This holiday-shortened week brings us the release of four relevant economic reports for the markets to digest in addition to the minutes from the most recent FOMC meeting. All of the week's mortgage-relevant events are being posted over just three days, partly due to the Thanksgiving holiday. Therefore, the middle days of the week should be the most interesting for mortgage shoppers.
The first report of the week will come from the Conference Board at 10:00 AM ET tomorrow, when they release their Leading Economic Indicators (LEI) for October. This is a moderately important report that attempts to predict economic activity over the next three to six months. It is expected to show a 0.7% increase, meaning economic activity will likely rise moderately over the next couple of months. Generally speaking, this would be bad news for bonds. However, since this data is considered only moderately important, its results need to miss forecasts by a wide margin for it to affect mortgage rates.
October's Existing Home Sales data is next, coming late Tuesday morning. The National Association of Realtors will give us a measurement of housing sector strength and mortgage credit demand by tracking home resales in the U.S. This report is expected to show a small increase, meaning the housing sector strengthened slightly last month. That would be relatively bad news for the bond market and mortgage pricing, but unless it shows a significant surprise, it shouldn’t have a major impact on mortgage rates.
Wednesday has the remaining two economic reports that we need to be concerned with. The first is October's Durable Goods Orders at 8:30 AM ET. This data helps us measure manufacturing strength by tracking orders for big-ticket items or products that are expected to last three or more years, such as airplanes, appliances and electronics. This data is known to be quite volatile from month-to-month, so sizable swings from the previous month are fairly normal. It is expected to show a 0.4% rise in new orders. A decline would be considered good news for the bond market and mortgage rates as it would indicate the manufacturing sector was not as strong as thought. We need to see a sizable variance from forecasts though for the markets to have a noticeable reaction due to the usual volatility in the data. It is worth mentioning though that this is the most important report of the week.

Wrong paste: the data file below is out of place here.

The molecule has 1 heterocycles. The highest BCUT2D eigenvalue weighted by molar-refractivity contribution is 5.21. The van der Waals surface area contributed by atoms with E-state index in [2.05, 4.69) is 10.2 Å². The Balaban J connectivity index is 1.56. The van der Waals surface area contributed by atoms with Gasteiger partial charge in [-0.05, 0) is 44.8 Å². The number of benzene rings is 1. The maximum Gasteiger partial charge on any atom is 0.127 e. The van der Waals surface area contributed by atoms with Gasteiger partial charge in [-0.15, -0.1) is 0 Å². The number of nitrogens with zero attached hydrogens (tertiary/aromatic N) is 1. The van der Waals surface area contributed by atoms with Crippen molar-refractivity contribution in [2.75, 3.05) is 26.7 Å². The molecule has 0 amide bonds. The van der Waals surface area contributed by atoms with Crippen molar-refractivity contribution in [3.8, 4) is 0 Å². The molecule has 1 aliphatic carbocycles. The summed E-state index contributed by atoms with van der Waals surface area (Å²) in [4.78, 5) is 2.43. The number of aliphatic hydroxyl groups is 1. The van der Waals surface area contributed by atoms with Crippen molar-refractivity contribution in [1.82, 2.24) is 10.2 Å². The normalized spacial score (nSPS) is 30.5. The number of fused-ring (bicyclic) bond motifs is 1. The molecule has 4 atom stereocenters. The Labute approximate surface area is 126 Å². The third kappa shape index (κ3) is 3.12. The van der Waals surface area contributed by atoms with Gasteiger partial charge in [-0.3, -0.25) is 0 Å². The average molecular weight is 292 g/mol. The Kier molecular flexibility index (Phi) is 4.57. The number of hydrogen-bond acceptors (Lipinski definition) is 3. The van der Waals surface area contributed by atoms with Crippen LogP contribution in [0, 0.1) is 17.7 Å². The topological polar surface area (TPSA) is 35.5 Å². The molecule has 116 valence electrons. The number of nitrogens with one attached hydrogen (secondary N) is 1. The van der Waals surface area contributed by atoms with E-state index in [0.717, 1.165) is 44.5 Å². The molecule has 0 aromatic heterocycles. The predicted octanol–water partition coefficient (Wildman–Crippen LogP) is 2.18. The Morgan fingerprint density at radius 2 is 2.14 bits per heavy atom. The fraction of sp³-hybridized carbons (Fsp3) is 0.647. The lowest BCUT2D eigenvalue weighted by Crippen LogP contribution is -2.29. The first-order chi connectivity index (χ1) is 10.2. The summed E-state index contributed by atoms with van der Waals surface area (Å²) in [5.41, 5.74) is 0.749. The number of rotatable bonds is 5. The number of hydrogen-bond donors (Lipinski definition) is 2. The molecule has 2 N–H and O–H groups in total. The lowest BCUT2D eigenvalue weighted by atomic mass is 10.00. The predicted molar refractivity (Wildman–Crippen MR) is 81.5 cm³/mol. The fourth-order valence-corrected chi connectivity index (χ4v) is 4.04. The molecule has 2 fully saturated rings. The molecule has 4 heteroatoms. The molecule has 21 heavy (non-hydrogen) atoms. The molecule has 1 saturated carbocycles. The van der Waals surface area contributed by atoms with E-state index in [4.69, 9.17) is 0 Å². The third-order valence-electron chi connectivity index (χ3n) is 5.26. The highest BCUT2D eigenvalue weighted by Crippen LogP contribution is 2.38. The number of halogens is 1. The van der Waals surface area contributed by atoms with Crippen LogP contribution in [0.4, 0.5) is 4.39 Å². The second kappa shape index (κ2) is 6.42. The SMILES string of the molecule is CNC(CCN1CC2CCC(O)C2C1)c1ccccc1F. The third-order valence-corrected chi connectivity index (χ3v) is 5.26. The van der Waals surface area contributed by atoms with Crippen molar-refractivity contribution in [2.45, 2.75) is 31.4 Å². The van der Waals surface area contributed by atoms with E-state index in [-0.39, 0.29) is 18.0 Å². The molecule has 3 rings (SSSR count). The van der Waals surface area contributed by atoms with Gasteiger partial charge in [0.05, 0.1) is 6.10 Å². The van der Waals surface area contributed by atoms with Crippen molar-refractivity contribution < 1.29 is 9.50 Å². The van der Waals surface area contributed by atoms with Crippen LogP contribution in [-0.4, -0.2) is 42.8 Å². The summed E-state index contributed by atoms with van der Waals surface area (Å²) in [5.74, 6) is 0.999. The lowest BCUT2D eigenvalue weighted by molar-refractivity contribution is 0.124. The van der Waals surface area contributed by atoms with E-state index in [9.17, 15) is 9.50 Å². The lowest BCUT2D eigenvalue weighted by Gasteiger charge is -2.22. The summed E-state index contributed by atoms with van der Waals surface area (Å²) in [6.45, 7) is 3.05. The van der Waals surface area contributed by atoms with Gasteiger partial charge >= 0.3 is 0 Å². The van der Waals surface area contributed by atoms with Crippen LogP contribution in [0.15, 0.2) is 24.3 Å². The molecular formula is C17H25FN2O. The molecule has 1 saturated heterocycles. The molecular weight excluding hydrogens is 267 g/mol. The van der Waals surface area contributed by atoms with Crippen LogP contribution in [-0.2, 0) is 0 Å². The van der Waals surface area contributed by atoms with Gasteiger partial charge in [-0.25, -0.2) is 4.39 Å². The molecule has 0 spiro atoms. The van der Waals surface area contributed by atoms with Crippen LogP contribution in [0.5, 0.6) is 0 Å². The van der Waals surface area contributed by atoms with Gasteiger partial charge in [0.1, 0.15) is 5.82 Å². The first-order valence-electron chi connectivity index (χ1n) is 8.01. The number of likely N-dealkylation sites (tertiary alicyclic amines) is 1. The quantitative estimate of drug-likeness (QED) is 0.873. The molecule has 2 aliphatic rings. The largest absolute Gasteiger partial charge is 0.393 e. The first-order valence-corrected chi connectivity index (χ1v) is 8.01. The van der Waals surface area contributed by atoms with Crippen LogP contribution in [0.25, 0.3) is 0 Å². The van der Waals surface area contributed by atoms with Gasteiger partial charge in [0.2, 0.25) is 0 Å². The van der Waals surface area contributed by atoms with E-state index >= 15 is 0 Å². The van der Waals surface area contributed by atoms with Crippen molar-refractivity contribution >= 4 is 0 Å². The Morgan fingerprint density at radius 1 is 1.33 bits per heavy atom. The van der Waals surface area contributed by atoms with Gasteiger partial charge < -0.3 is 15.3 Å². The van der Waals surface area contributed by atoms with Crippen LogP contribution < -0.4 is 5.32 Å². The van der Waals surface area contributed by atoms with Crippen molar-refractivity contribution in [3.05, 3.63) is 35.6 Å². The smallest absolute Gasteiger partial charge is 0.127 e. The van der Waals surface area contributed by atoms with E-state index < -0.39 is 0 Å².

The second report of the day will be the revised University of Michigan Index of Consumer Sentiment for November. Current forecasts are calling for a slight increase (97.9 from 97.8), meaning surveyed consumers felt nearly the same about their own financial and employment situations as they did in October. Bond traders would prefer to see a decline because waning confidence usually means consumers are less likely to make a large purchase in the near future, restricting economic growth.
Also worth noting is the release of the minutes from the last FOMC meeting Wednesday afternoon that can have an impact on the financial and mortgage markets. Traders will be looking for any indication of the Fed's next move regarding monetary policy, particularly something that would hint that a rate increase will not come next month as it is widely expected to. They will be released at 2:00 PM ET, so any reaction will come during afternoon trading. This release is one of those that may cause some volatility in the markets after they are posted, or could be a non-factor. If they show anything surprising regarding when the Fed will raise key short-term interest rates again or the balance sheet reduction plan, we will see some movement in rates Wednesday afternoon.
The financial markets will be closed Thursday in observance of the Thanksgiving Day holiday. There will not be an early close Wednesday ahead of the holiday, but the stock and bond markets will close early Friday and will reopen next Monday morning. I suspect that Friday will be a very light day in bond trading as many market participants will be home. The same can be said to some degree Wednesday afternoon also. Banks must be open Friday, but we will likely see little change to mortgage rates that day.
Overall, I am expecting Wednesday to be the busiest day for the bond market and mortgage rates with three of the week's releases scheduled including the FOMC minutes. The calmest day of the week will most likely be Friday as many traders will be home for the long weekend rather than in the office working. Despite the holiday, this still may end up being an active week for mortgage rates. Accordingly, please proceed extremely cautiously if still floating an interest rate and closing in the near future.